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Oct 06 2009
Social media is the shiny new toy that every marketer wants. And why wouldn’t they?
Whether you are spending employee time or paying an agency or consultant, the reality is that social media isn’t free. What’s more, to be effective in social media a great investment in learning and research is required. Most social sites are free to join, but using them effectively takes time and sometimes money.
Social media isn’t free – remember – Time is Money! Doing it right isn’t as easy as signing up. Be prepared to invest.
It would be like hiring the kid who watches the most TV to write your ad copy. Sure it might work out (there are some examples of brilliant consumer created ads), but most of the entries are garbage. The reason is that it takes more than exposure to the medium – it takes strategy, marketing know-how and great creative execution.
Young people are often more active on social sites like Facebook and Myspace, but don’t confuse this with the ability to use these tools to build your business.
It is easy to sign up for twitter or start a blog, but using it effectively to build your business isn’t quite so easy. Many marketers focus on “getting a fan page” or “starting a twitter account” but creating a social media account is only the first step (although arguably it should be the last step – after developing a strategy and evaluating options and resources.
Many companies fail with their social media efforts and give up. Since the barriers to entry are so low, anyone can join, but to be successful dedication, knowledge, strategy, creative and research are required (to name a few).
Social media may be harder than you think – failure rates in corporate blogs are high and many corporate twitter accounts lack any real engagement (sometimes by both the company and consumers).
When using social media to build your business be prepared to roll up your sleeves and do some work.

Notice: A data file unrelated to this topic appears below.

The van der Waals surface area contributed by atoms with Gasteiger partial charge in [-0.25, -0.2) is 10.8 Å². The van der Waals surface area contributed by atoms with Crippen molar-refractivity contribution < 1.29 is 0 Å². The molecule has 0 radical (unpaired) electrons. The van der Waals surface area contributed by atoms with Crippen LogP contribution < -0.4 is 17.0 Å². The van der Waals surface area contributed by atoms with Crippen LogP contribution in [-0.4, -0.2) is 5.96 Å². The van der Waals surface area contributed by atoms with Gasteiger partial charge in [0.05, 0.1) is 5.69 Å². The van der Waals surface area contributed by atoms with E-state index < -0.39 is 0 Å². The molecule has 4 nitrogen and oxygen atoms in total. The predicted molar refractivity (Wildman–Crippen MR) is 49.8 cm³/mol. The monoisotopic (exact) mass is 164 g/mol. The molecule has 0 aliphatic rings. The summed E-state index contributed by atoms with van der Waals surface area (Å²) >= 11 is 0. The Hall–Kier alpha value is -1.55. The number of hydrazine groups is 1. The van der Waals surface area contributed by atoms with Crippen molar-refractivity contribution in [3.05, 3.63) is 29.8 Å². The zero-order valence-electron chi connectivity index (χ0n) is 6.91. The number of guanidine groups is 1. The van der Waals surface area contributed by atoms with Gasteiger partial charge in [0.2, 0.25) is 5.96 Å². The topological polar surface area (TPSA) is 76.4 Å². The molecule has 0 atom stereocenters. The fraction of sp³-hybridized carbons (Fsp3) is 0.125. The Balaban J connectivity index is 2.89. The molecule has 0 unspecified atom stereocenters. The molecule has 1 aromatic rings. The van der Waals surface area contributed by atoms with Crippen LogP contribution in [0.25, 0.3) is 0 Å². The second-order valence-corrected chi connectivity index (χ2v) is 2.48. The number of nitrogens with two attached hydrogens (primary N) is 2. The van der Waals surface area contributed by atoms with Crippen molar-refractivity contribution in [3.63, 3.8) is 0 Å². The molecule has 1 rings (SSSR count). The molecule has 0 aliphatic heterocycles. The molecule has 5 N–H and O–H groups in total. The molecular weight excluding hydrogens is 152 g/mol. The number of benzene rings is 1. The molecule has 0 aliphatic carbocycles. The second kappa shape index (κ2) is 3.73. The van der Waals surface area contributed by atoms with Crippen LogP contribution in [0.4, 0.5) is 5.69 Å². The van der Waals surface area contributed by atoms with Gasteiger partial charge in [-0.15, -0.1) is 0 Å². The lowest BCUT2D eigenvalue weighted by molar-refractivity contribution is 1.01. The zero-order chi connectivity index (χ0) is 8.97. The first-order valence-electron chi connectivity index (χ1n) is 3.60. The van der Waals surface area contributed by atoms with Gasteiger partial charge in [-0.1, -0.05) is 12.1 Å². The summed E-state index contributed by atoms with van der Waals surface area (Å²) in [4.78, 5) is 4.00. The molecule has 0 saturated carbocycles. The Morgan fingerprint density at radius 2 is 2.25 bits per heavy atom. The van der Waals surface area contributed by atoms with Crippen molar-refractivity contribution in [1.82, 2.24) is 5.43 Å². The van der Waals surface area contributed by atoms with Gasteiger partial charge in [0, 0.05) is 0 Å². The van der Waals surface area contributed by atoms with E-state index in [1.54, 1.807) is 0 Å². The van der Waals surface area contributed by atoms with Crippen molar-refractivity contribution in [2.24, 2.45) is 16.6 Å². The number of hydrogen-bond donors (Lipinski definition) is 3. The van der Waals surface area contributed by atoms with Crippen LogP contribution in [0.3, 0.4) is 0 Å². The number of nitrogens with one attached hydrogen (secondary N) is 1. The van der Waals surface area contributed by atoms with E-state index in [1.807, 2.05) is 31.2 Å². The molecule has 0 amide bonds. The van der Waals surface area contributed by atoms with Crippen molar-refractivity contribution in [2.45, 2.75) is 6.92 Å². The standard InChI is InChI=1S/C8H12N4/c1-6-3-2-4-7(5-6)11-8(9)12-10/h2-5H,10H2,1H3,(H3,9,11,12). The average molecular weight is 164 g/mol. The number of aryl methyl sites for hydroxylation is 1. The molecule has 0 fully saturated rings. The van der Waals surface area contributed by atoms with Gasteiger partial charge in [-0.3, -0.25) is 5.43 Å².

Social Media takes time – both to listen and understand the communities as well as to figure out how to use it effectively.
Getting it right in social media is difficult, and it takes trial and error. TV ads have great ROI but marketers spent decades perfecting the ads down to a formula. When entering social media be prepared to try different things and measure results. There isn’t a magic formula – different things work for different audiences and in different communities.
Seeing an ROI from social media takes time.
Marketers struggle with measuring social media since it doesn’t always result in a direct transaction – especially if you don’t sell products online. What is more, many people focus on the wrong metrics – like fans and followers – versus effectiveness metrics like engagement and sentiment.
Measuring fans and followers is like using only reach to evaluate the effectiveness of your TV or print ad. Effectiveness is a combination of how good your creative is times the number of people who see it.
There are a number of effective ways to measure social media beyond just looking at followers and fans. What are the click through rates to your corporate site from social sites? How many key influencers in your audience have you connected with? How many people retweet you? What is your score on Twitter Grader or Klout? How many of your fans visit your page? How many bloggers mention you? What is the sentiment of your brand comments online? These are just a few, and the right metrics will depend on your goals and objectives.
You can also set up campaigns to specifically measure twitter. Create a specific coupon code or run social media specific promotions and measure engagement.
There are a lot of surprising success stories with social media – companies that you think would have a tough time using social tools that are actually extremely effective.
That being said, social media isn’t for everyone. If you don’t have the time or resources to dedicate to it you may end up wasting your time completely. Creating an account that is later abandoned may end up having negative impacts on your organization and can signal that you don’t really care.
Creating an expectation that you will communicate with consumers by a social channel and then ignoring them may create more problems than it solves.
Be sure that you have the right resources before diving in, and set clear expectation about how you will communicate. If you decide to abandon a social channel, communicate it clearly and provide alternate channels for people to get in touch with you.
When entering social media, the first question many people ask is “what should I say?”. The first question should be “Who should I listen to?”.
Prior to entering a social media, spend some time listening to the people that you want to connect with. What are they interested in? What do they talk about? What makes them mad? What are the acceptable norms of communication?
Companies often jump in and lead with a heavy marketing message versus listening, understanding the community and really joining the conversation. By listening first companies can more effectively participate in social communities. Remember, they are social (it isn’t just a clever name).
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